The notes to Fidelity Bank (Bahamas) unaudited 2020 financial statements, though, warn shareholders that the continuing uncertainty surrounding tourism’s return is still being “evaluated” and could yet result in a revision to the loan loss provisions taken for 2020.

Mr Bowe explained that the uneven nature of tourism’s re-opening, with some hotels again furloughing staff who had previously been recalled, along with the decision of some properties to close again, may impact the provisioning given that international accounting standards now require banks to account for future expectations when making these calculations.

However, he added that Fidelity Bank (Bahamas) - at least for the moment - had performed according to expectations amid the COVID-19 pandemic. “Persons may say I’m being too generous with myself but we were probably off $1m or less,” Mr Bowe told this newspaper of 2020’s net income result.

“We had projected we would be in the range of $8.5m..... The net interest income decline was in line with what we projected. We may have been optimistic on $8.5m, but we’re not disappointed with the current result.

“Quite candidly, we thought anything close to break even would be a positive year. People are calling 2020 a ‘gap’ year, like it didn’t exist. Our start and end position was exactly the same in terms of financial strength.”

Whereas Fidelity Bank (Bahamas) has traditionally held to a policy of paying out between 60-70 percent of net income in shareholder dividends, Mr Bowe said last year this ratio increased to 100 percent.

With a risk weighted capital ratio of 22-23 percent, well in excess of the 17 percent minimum set by the Central Bank, he explained that Fidelity Bank (Bahamas) did not need to retain all its profits on the balance sheet for capital adequacy.

While it had been retaining a portion of net income to finance its growth, Mr Bowe said COVID-19’s fall-out has now put paid to that for the next two years at least by forcing the bank to focus on management of its existing portfolio.

“Why retain capital that’s not earning a respectable return?” he asked, adding that its best deployment or use was to return it to shareholders via dividends. Looking ahead to Fidelity Bank (Bahamas) prospects for 2021, Mr Bowe added: “I wouldn’t use the cliche that we’re ‘cautiously optimistic’. I would say we are taking it one day at a time.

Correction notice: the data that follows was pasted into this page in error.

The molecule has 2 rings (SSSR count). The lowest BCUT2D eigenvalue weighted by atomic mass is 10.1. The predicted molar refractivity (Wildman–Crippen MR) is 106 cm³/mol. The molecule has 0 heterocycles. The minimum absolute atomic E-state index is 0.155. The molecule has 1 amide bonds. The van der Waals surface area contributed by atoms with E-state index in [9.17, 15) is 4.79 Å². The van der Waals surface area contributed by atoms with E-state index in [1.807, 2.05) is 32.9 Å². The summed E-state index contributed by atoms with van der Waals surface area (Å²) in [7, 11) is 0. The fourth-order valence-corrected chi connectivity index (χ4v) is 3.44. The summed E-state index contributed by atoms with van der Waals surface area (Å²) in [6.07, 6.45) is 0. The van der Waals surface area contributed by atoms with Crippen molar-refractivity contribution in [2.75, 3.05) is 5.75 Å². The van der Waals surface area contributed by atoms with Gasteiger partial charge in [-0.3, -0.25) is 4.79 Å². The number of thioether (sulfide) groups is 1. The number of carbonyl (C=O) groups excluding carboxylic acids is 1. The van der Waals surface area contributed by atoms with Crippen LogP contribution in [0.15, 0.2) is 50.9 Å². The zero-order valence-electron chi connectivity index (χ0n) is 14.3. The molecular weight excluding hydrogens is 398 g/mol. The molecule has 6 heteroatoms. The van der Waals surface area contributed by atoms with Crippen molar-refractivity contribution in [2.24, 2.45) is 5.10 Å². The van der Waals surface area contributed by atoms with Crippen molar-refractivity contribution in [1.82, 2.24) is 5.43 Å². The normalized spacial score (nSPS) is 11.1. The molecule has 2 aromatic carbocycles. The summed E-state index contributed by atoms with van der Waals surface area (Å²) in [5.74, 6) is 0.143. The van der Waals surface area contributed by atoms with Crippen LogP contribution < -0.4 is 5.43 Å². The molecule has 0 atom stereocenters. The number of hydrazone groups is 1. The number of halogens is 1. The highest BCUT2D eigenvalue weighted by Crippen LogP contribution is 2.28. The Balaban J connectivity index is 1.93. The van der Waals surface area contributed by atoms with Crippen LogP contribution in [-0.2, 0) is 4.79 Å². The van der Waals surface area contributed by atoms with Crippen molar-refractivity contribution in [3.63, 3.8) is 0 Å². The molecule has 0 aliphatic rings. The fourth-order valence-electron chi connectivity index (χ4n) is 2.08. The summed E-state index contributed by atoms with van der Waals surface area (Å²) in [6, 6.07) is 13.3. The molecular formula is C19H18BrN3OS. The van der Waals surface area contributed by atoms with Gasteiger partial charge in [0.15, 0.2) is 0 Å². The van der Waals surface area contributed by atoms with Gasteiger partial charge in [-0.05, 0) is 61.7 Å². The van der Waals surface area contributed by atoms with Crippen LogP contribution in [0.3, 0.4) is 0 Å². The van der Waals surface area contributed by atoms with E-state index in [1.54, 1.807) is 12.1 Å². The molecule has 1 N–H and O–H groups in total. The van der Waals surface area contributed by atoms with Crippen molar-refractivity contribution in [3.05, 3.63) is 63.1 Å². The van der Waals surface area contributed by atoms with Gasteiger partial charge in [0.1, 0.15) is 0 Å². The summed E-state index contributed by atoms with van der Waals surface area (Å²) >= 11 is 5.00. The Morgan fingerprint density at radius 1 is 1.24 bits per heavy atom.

“We have, in our projections for 2021 that I can share with you, we are looking at a base case of $15m (profit). We believe we can do better than that, but as long as tourism remains uncertain and there is no unencumbered opening of the tourism product, that’s going to be very tenuous.”

Mr Bowe said its main borrower category, civil servants, could yet be impacted by enforced fiscal adjustments as a result of tourism’s delayed revival, but added: “We consider that the base case. It’s certainly what we believe is achievable without stretching.”


tribanon 1 year, 7 months ago

Pointing out that few will be able to pay-off their loan arrears immediately, the Fidelity Bank (Bahamas) chief said: “Under the new payment terms we’ll deem you current so you are not sitting on a negative credit history. We’ll restructure to make you appear as if you are current.”

Mr. Bowe should think carefully about the possible moral hazard in making statements like the one immediately above. He seems to have forgotten the key reason why fewer and fewer of BPL's customers are making any effort to pay down the growing arrears shown on their electricity bills.

As for not reducing the amount of dividends paid to shareholders because such retained capital cannot earn a respectable return, hopefully Mr. Bowe is satisfied the bank will have sufficient liquidity on hand to ride out any unforeseen serious events that may lie ahead. These are tough and most uncertain times that likely warrant a much costlier than ususal liquidity cushion as a type of insurance policy.